Defying the will of the people
Will the voters in 2012 punish the Republicans for having voted to abolish Medicare?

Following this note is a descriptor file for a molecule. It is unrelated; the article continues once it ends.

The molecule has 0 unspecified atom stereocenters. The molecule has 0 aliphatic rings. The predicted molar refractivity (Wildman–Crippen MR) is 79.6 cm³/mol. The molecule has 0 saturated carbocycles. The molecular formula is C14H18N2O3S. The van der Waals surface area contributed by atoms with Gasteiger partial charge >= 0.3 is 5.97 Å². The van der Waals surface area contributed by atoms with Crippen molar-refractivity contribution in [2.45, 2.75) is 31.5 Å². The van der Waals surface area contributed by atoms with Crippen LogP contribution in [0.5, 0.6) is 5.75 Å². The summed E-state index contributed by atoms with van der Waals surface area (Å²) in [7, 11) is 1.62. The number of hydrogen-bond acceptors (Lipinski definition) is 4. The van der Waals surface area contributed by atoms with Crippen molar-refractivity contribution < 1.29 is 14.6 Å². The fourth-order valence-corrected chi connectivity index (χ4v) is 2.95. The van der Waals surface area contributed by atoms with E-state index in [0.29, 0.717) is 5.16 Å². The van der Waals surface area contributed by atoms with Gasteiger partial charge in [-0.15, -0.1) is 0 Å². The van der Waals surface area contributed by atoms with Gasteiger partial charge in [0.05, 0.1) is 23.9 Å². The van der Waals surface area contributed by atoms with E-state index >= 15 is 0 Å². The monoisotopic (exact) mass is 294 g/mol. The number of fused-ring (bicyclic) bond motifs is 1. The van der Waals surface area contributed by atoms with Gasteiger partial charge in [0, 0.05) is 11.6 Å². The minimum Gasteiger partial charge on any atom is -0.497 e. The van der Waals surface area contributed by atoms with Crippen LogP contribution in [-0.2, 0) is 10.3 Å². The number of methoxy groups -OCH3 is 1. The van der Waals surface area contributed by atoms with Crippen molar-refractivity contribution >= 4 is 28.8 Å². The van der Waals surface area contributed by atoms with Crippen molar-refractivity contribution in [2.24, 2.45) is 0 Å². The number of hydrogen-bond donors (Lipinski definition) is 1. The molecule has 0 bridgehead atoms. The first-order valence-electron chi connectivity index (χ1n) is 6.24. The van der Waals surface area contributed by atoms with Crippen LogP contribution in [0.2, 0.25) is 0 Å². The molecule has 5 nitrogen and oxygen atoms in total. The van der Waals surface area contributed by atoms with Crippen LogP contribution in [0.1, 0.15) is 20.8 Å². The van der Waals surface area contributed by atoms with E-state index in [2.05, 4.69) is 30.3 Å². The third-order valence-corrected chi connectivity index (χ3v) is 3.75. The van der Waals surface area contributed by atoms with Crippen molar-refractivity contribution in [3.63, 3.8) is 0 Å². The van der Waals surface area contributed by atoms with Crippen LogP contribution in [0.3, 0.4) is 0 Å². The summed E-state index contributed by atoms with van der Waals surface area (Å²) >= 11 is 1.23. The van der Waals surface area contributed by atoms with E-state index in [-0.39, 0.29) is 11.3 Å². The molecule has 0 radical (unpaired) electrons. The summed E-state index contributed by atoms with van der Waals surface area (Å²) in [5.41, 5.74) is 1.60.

The Republicans potentially put themselves in play last Friday, when all but four GOP House members approved Paul Ryan’s reverse Robin Hood budget (take from the poor, give to the rich) – a budget that aspires to eradicate the hugely popular guaranteed government health care program for seniors, and replace it with a privatized voucher plan that would force seniors to pay way more money out of pocket.There will surely be a slew of issues in campaign rotation next year, benefiting and hurting both parties, but this anti-Medicare vote is likely to stay in the top tier, if only because it’s rare to see ideologues so blatantly defy the will of the people. Americans love Medicare, but the House Republicans are officially on record with their desire to kill it anyway.So the big question, going forward, is whether the party will pay a political price for its hubris, for seeking to replace Medicare with a privatization plan that would sharply hike seniors’ health costs. In the words of the nonpartisan Congressional Budget Office, the expenditure hikes for a typical 65-year-old “would be almost 40 percent higher with private coverage under the GOP plan than they would be with a continuation of traditional Medicare.”Democrats are trying to reap the political rewards as we speak. Today, the House Democratic strategists are launching radio and online ads against 25 of the Republicans who “voted to end Medicare.” Last Friday, they targeted a slew of Republicans who represent swing districts, including three in suburban Philadelphia.It’s also a safe bet that Democrats, during the 2012 presidential campaign, will cite the anti-Medicare vote in senior-heavy key states such as Pennsylvania, Florida, and Ohio. Barack Obama lost seniors by eight percentage points in 2008; the GOP’s House action could give him a much-needed boost. (Current seniors would be exempt from the Republican privatization plan, but seniors typically resist all attacks on Medicare. The GOP “reforms” would adversely affect their adult children.)Some liberal commentators are over the moon about this political opportunity. A blogger on The Huffington Post insisted the other day that the anti-Medicare vote “will go down as the turning point that doomed Republican chances to keep control of the House in 2012. For Democrats, it will be like shooting fish in a barrel.” I question that degree of certitude. For starters, the Democratic brand isn’t so pristine that targeted voters will automatically buy whatever the party is selling. Second, as I mentioned earlier, other issues will be in the mix, competing to cut through the clutter. Third, the House vote didn’t actually change anything, because the Democratic Senate and Democratic president would never sign off on Medicare’s abolition.Nevertheless, as evidenced by all the surveys that detail the popularity of Medicare, there is strong potential for a backlash against the GOP. Voters might well be persuaded to ask themselves: If abolishing Medicare is truly the Republicans’ cherished goal, then what would happen if they ran the whole government?Two months ago, the NBC-Wall Street Journal pollsters reported that 76 percent of Americans oppose cutting Medicare in order to balance the budget. And last Wednesday, just 48 hours before the GOP’s House vote, Gallup delivered an even more definitive verdict: Only 14 percent of independents and only 14 percent of Republicans agreed that “government should completely overhaul Medicare to control the cost of the program.” A 33 percent plurality of Republicans wanted no changes, and another 28 percent wanted only “minor changes.”In other words, the House ideologues voted against the mainstream of their own right-leaning party. Their animus toward Medicare is so extreme that even uber-opportunist Donald Trump has now told NBC, “I think the Republicans are too far out in front in terms of Medicare….I think Paul Ryan is too far out front with this issue.”But that animus is deep-seated, poll-resistant, and rooted in the early ’60s, when conservatives fought hard to prevent Medicare’s 1965 enactment. The sentiment has always been the same. George H. W. Bush, who was seeking to make his mark in Texas politics in 1964, denounced the Medicare bill as “socialized medicine.” Barry Goldwater caustically remarked that if the government was to provide seniors with health care, “why not good baskets…why not vacation resorts.” Back in 1961, aspiring politico Ronald Reagan warned that if health insurance for seniors was ever passed, “you and I are going to spend our sunset years telling our children and our children’s children what it was once like in America when men were free.” (With Reagan’s warning in mind, I’d love to know whether any conservative-voting seniors have ever [a] refused out of principle to participate in Medicare, or [b] felt enslaved by their participation in Medicare, to the point where they’ve spent their sunset years telling their children what it was once like in America when seniors were free to risk poverty without a safety net.)Anyway, what’s most noteworthy about the GOP’s anti-Medicare animus is that so few prospective Republican presidential candidates have rushed to embrace it. Over the weekend, for instance, Mitt Romney said that the House budget plan “is not identical, I don’t imagine, to what I’ll be putting forward in a campaign that will potentially go forward…It’s essential for us to protect Medicare, Medicaid, and Social Security as safety nets for the American people.”Translation: “I’m not gonna touch that anti-Medicare vote with a 10-foot pole. I don’t want to schmooze the seniors in Florida with that albatross on my back.”Hence the potential political peril for the GOP in 2012. Tim Pawlenty knows it as well. At a tea-party rally the other day, he said oh so carefully, “I like Paul Ryan’s plan directionally. I don’t think it’s fully filled out…”Then a guy from a liberal website asked him, “Do you support the Medicare cuts in his plan?”Pawlenty’s full response: “Anybody else have a question besides this guy?”